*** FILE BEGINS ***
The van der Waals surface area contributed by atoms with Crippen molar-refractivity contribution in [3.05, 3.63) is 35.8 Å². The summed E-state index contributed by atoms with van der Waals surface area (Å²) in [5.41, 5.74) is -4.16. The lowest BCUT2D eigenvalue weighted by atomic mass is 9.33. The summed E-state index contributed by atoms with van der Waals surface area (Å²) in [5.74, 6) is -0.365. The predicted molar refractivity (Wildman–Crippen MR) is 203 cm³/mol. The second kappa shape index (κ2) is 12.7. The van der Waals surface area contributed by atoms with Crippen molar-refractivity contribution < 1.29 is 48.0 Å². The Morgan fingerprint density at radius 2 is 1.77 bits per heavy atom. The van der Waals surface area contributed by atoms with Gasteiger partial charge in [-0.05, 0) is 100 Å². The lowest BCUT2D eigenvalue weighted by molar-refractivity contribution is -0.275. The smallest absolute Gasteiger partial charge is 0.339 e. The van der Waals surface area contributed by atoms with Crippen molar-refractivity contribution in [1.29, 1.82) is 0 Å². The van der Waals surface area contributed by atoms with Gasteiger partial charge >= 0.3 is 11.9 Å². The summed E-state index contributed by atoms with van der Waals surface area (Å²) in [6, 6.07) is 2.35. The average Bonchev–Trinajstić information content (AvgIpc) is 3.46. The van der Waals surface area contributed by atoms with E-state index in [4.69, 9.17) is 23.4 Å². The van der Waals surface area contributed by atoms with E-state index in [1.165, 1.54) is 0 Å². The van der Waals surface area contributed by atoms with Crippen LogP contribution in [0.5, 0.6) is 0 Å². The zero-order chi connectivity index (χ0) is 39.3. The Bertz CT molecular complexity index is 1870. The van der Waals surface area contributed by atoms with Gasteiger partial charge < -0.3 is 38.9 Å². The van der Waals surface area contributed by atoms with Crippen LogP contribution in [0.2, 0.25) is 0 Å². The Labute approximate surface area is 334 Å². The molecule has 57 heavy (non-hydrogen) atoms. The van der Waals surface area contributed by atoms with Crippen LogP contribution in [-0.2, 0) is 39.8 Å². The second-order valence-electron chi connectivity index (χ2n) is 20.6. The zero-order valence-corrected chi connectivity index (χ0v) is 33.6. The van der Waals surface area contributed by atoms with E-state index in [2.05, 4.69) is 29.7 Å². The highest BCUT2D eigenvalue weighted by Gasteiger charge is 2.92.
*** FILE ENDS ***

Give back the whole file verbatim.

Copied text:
The van der Waals surface area contributed by atoms with Crippen molar-refractivity contribution in [3.05, 3.63) is 35.8 Å². The summed E-state index contributed by atoms with van der Waals surface area (Å²) in [5.41, 5.74) is -4.16. The lowest BCUT2D eigenvalue weighted by atomic mass is 9.33. The summed E-state index contributed by atoms with van der Waals surface area (Å²) in [5.74, 6) is -0.365. The predicted molar refractivity (Wildman–Crippen MR) is 203 cm³/mol. The second kappa shape index (κ2) is 12.7. The van der Waals surface area contributed by atoms with Crippen molar-refractivity contribution < 1.29 is 48.0 Å². The Morgan fingerprint density at radius 2 is 1.77 bits per heavy atom. The van der Waals surface area contributed by atoms with Gasteiger partial charge in [-0.05, 0) is 100 Å². The lowest BCUT2D eigenvalue weighted by molar-refractivity contribution is -0.275. The smallest absolute Gasteiger partial charge is 0.339 e. The van der Waals surface area contributed by atoms with Crippen molar-refractivity contribution in [1.29, 1.82) is 0 Å². The van der Waals surface area contributed by atoms with Gasteiger partial charge >= 0.3 is 11.9 Å². The summed E-state index contributed by atoms with van der Waals surface area (Å²) in [6, 6.07) is 2.35. The average Bonchev–Trinajstić information content (AvgIpc) is 3.46. The van der Waals surface area contributed by atoms with E-state index in [4.69, 9.17) is 23.4 Å². The van der Waals surface area contributed by atoms with E-state index in [1.165, 1.54) is 0 Å². The van der Waals surface area contributed by atoms with Crippen LogP contribution in [0.5, 0.6) is 0 Å². The zero-order chi connectivity index (χ0) is 39.3. The Bertz CT molecular complexity index is 1870. The van der Waals surface area contributed by atoms with Gasteiger partial charge < -0.3 is 38.9 Å². The van der Waals surface area contributed by atoms with Crippen LogP contribution in [0.2, 0.25) is 0 Å². The Labute approximate surface area is 334 Å². The molecule has 57 heavy (non-hydrogen) atoms. The van der Waals surface area contributed by atoms with Crippen LogP contribution in [-0.2, 0) is 39.8 Å². The second-order valence-electron chi connectivity index (χ2n) is 20.6. The zero-order valence-corrected chi connectivity index (χ0v) is 33.6. The van der Waals surface area contributed by atoms with E-state index in [2.05, 4.69) is 29.7 Å². The highest BCUT2D eigenvalue weighted by Gasteiger charge is 2.92.